In this curious 'book review' by Dr Clarkson, the author seems to be unclear whether he is in the business of seeking to implement a professional review on a book, or is attempting to attack my supposed character and attitudes. In both regards, this tepid collection of pretentious assertions is as pathetic as it is inaccurate. The wild conjectures, contradictions and ill- conceived conclusions raise more questions about the competence and motivations of Dr Clarkson that they reveal about my book or my personal motivations and personality (of which he has no knowledge). In the latter context, my admission - in the preface to my book - of Irish ancestry and possession of a Wicklow sheep dog is sufficient basis, it seems, for Dr Clarkson to launch a litany of speculation and invective. Perhaps I should also have mentioned in my preface that I am married to an Ulster Unionist - or would that have skewed his spurious stereotyping?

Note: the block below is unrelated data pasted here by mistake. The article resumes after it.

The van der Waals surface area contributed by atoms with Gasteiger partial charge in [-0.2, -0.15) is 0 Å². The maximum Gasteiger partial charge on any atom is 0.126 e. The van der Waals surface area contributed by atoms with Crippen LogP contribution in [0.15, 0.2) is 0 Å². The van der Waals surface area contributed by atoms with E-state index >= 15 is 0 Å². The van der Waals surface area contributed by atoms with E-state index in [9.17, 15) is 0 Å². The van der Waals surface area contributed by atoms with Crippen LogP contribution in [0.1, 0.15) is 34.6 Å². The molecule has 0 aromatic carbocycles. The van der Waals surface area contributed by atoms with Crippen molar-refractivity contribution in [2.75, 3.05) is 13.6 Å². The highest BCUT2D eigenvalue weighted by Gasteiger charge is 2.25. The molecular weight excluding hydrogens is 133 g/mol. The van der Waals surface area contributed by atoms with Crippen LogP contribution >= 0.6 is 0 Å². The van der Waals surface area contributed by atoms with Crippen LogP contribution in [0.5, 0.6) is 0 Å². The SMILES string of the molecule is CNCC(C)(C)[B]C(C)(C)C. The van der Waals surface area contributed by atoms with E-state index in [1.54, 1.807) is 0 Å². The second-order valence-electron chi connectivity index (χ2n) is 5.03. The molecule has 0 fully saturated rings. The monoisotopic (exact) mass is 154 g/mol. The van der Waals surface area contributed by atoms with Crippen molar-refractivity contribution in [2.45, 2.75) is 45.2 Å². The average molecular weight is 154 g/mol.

Moreover, his comments have to be seen in the context of someone who states the importance of being 'faithful to the evidence and to interpret that evidence honestly and fairly'. The major problem with this review is the conspicuous failure by the author to heed his own advice.
This inadequate collection of anecdotal speculations and meandering lacks both a logical and a factual foundation. A number of key examples will illustrate the nature of this bizarre tract:
i. I am not trying to assume the role of anyone else, including the cited Roy Foster and Cecil Woodam-Smith. I am astonished that such a statement could appear in a serious review. I am content to assume the role and identity of Christine Kinealy. In that role I am happy to acknowledge (and have done so many times elsewhere) the unique contributions to Irish historiography of both those mentioned.